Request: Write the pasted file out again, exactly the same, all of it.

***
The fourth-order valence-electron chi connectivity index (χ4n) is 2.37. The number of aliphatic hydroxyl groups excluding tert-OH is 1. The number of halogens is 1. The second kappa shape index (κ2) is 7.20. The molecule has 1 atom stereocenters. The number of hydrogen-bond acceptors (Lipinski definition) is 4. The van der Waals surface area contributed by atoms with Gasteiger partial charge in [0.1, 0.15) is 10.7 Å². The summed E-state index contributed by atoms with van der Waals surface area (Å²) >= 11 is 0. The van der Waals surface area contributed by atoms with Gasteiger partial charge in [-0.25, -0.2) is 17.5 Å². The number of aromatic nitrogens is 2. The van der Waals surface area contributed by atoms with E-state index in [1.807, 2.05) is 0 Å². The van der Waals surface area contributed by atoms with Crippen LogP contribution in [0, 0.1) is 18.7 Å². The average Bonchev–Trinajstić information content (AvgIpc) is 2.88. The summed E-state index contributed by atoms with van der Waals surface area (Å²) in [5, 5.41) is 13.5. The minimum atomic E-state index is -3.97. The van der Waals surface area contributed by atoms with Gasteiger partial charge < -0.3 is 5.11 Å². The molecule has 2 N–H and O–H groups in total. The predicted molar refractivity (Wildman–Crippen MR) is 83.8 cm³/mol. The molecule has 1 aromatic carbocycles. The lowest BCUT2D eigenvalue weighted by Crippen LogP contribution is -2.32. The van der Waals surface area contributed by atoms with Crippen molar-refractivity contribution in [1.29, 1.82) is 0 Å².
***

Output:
The fourth-order valence-electron chi connectivity index (χ4n) is 2.37. The number of aliphatic hydroxyl groups excluding tert-OH is 1. The number of halogens is 1. The second kappa shape index (κ2) is 7.20. The molecule has 1 atom stereocenters. The number of hydrogen-bond acceptors (Lipinski definition) is 4. The van der Waals surface area contributed by atoms with Gasteiger partial charge in [0.1, 0.15) is 10.7 Å². The summed E-state index contributed by atoms with van der Waals surface area (Å²) >= 11 is 0. The van der Waals surface area contributed by atoms with Gasteiger partial charge in [-0.25, -0.2) is 17.5 Å². The number of aromatic nitrogens is 2. The van der Waals surface area contributed by atoms with E-state index in [1.807, 2.05) is 0 Å². The van der Waals surface area contributed by atoms with Crippen LogP contribution in [0, 0.1) is 18.7 Å². The average Bonchev–Trinajstić information content (AvgIpc) is 2.88. The summed E-state index contributed by atoms with van der Waals surface area (Å²) in [5, 5.41) is 13.5. The minimum atomic E-state index is -3.97. The van der Waals surface area contributed by atoms with Gasteiger partial charge < -0.3 is 5.11 Å². The molecule has 2 N–H and O–H groups in total. The predicted molar refractivity (Wildman–Crippen MR) is 83.8 cm³/mol. The molecule has 1 aromatic carbocycles. The lowest BCUT2D eigenvalue weighted by Crippen LogP contribution is -2.32. The van der Waals surface area contributed by atoms with Crippen molar-refractivity contribution in [1.29, 1.82) is 0 Å².